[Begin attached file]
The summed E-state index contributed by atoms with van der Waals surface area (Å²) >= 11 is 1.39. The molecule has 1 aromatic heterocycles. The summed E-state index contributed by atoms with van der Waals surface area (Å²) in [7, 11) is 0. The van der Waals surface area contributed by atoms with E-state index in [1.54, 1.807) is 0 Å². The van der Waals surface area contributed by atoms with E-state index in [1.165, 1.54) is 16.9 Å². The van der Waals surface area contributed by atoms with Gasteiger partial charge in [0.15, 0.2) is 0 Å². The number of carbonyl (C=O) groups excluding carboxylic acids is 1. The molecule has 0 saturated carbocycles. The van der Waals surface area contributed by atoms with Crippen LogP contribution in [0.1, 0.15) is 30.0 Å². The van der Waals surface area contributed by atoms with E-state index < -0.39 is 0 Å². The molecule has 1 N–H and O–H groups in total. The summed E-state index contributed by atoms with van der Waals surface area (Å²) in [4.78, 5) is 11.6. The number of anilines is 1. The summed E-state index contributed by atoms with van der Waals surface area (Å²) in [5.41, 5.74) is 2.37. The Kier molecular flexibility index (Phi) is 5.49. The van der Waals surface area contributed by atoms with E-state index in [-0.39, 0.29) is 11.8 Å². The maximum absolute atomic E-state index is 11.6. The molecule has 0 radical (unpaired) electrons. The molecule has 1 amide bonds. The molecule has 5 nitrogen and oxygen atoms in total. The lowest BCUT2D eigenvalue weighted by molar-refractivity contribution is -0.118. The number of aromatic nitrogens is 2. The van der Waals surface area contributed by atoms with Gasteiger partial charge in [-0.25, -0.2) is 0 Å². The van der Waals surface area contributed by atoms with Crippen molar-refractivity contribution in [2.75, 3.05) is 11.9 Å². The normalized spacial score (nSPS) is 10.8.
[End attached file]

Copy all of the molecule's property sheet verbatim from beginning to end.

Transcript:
The summed E-state index contributed by atoms with van der Waals surface area (Å²) >= 11 is 1.39. The molecule has 1 aromatic heterocycles. The summed E-state index contributed by atoms with van der Waals surface area (Å²) in [7, 11) is 0. The van der Waals surface area contributed by atoms with E-state index in [1.54, 1.807) is 0 Å². The van der Waals surface area contributed by atoms with E-state index in [1.165, 1.54) is 16.9 Å². The van der Waals surface area contributed by atoms with Gasteiger partial charge in [0.15, 0.2) is 0 Å². The number of carbonyl (C=O) groups excluding carboxylic acids is 1. The molecule has 0 saturated carbocycles. The van der Waals surface area contributed by atoms with Crippen LogP contribution in [0.1, 0.15) is 30.0 Å². The van der Waals surface area contributed by atoms with E-state index < -0.39 is 0 Å². The molecule has 1 N–H and O–H groups in total. The summed E-state index contributed by atoms with van der Waals surface area (Å²) in [4.78, 5) is 11.6. The number of anilines is 1. The summed E-state index contributed by atoms with van der Waals surface area (Å²) in [5.41, 5.74) is 2.37. The Kier molecular flexibility index (Phi) is 5.49. The van der Waals surface area contributed by atoms with E-state index in [-0.39, 0.29) is 11.8 Å². The maximum absolute atomic E-state index is 11.6. The molecule has 0 radical (unpaired) electrons. The molecule has 1 amide bonds. The molecule has 5 nitrogen and oxygen atoms in total. The lowest BCUT2D eigenvalue weighted by molar-refractivity contribution is -0.118. The number of aromatic nitrogens is 2. The van der Waals surface area contributed by atoms with Gasteiger partial charge in [-0.25, -0.2) is 0 Å². The van der Waals surface area contributed by atoms with Crippen molar-refractivity contribution in [2.75, 3.05) is 11.9 Å². The normalized spacial score (nSPS) is 10.8.